But for employers, whether they are high profile media outlets or corner drug stores, sexual harassment involves legal duties and the risk of liability if those duties are not met. Those duties haven’t really changed. The law governing sexual harassment has been developed in state and federal courts for several decades. While the law continues to evolve in certain areas, the basic legal framework and key procedural requirements are well-established. When an employer is actually sued for sexual harassment, those rules, including mundane boring procedural requirements, can be the key to winning or losing the case. Two recent decisions illustrate the fact that the old rules still apply:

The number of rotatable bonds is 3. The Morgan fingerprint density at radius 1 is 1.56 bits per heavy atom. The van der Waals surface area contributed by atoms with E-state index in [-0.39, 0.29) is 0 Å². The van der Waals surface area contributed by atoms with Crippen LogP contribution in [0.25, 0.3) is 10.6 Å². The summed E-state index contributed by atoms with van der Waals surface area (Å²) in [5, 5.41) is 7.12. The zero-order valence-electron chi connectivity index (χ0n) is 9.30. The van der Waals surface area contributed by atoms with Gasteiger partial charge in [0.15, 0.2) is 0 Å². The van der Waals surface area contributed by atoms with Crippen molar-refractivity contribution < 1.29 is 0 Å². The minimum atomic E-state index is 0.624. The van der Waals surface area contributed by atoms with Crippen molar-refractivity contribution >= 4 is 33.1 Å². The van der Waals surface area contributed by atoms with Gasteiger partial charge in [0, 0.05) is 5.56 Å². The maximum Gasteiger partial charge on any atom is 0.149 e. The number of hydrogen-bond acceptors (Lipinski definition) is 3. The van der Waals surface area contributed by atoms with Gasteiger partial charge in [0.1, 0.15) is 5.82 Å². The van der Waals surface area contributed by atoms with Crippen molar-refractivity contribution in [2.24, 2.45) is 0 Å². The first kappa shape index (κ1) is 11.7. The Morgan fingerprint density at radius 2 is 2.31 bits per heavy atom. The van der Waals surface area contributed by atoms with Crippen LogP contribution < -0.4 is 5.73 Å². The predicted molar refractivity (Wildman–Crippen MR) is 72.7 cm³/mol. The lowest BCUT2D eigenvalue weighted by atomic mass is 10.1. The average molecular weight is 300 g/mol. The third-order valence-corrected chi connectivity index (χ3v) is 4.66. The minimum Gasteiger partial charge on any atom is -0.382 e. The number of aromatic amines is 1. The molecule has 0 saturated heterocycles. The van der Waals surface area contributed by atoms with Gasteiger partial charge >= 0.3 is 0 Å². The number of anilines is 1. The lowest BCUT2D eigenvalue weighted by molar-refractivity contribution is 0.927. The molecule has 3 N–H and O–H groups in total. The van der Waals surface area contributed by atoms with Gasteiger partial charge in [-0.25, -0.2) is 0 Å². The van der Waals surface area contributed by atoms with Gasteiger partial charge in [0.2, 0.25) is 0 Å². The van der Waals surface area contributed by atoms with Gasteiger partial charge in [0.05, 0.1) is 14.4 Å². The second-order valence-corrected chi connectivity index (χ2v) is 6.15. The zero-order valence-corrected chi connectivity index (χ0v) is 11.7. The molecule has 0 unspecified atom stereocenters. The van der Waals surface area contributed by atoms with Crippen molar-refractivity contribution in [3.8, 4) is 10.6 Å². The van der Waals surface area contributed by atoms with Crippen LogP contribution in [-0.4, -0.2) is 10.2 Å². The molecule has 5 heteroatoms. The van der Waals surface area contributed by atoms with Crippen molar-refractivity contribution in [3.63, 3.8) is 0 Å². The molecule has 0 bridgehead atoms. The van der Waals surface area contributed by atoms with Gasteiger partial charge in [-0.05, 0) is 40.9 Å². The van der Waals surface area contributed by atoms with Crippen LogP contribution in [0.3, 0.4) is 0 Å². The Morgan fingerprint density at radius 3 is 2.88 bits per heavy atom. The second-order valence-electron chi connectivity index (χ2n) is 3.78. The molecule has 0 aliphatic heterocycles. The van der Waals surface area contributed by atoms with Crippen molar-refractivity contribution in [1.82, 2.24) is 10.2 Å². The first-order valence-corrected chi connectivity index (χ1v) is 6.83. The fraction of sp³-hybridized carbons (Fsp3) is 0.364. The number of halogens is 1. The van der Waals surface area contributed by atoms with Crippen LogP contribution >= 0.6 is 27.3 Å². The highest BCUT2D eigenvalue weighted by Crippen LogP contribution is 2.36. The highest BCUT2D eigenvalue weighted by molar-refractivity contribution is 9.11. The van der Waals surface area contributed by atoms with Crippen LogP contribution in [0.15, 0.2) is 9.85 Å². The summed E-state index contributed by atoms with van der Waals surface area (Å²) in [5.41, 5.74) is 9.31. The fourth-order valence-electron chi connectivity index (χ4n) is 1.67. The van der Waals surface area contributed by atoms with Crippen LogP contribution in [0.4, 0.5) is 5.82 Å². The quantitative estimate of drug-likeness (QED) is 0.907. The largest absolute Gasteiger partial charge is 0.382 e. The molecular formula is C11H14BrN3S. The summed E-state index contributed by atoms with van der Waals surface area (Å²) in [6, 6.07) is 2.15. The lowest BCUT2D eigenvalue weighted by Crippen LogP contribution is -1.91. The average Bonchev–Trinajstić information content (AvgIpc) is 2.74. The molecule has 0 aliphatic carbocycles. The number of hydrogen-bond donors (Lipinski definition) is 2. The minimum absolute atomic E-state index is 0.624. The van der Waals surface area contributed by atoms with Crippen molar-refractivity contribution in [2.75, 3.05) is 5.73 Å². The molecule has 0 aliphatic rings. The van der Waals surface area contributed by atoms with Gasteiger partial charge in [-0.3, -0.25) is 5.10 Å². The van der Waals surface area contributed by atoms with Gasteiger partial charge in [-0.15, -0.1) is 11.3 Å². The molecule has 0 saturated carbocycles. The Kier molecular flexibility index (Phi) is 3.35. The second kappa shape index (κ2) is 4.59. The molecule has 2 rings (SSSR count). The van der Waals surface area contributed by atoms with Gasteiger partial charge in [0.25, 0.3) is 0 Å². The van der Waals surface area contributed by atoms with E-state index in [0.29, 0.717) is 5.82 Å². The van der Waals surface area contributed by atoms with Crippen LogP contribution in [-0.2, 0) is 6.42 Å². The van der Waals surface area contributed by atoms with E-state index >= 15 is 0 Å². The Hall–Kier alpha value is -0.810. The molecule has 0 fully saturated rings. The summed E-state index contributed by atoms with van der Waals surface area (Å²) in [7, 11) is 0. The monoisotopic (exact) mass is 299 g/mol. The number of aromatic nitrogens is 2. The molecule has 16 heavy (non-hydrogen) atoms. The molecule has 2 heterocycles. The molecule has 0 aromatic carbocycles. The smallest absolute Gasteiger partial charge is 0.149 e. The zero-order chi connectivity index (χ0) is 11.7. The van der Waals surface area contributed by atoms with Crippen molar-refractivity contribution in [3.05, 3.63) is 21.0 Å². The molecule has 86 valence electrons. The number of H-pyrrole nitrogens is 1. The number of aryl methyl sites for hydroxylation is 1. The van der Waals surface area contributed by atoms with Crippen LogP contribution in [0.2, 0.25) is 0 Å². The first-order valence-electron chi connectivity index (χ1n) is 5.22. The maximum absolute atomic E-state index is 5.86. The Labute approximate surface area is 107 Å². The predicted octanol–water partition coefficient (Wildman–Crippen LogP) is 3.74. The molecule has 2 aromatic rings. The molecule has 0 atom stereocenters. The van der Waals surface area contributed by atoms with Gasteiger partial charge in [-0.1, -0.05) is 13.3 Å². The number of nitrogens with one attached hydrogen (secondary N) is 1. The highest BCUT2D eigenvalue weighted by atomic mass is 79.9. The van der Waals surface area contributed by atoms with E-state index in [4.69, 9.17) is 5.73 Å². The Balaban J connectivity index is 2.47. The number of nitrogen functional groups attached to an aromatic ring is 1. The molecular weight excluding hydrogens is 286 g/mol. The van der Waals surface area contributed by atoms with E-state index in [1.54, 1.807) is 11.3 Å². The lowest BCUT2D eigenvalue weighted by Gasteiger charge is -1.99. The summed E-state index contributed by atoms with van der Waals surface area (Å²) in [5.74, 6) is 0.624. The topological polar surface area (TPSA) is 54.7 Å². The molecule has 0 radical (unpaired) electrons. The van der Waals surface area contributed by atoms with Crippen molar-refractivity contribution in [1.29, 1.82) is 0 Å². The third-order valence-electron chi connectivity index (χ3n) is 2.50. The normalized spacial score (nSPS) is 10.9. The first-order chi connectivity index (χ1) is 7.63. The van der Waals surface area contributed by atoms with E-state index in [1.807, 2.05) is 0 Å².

In Tudor v. SE. Okla. State Univ., in the United States District Court for the Western District of Oklahoma, the plaintiff’s allegations implicated some cutting edge issues, but the case was decided using fundamental precepts of employment discrimination law. The plaintiff, a college professor, contended that Southeastern Oklahoma State denied her tenure application and then fired her because of her transgender status (she was transitioning from male to female). She also claimed that the University maintained a hostile environment, and that she was retaliated against for raising concerns in the first place.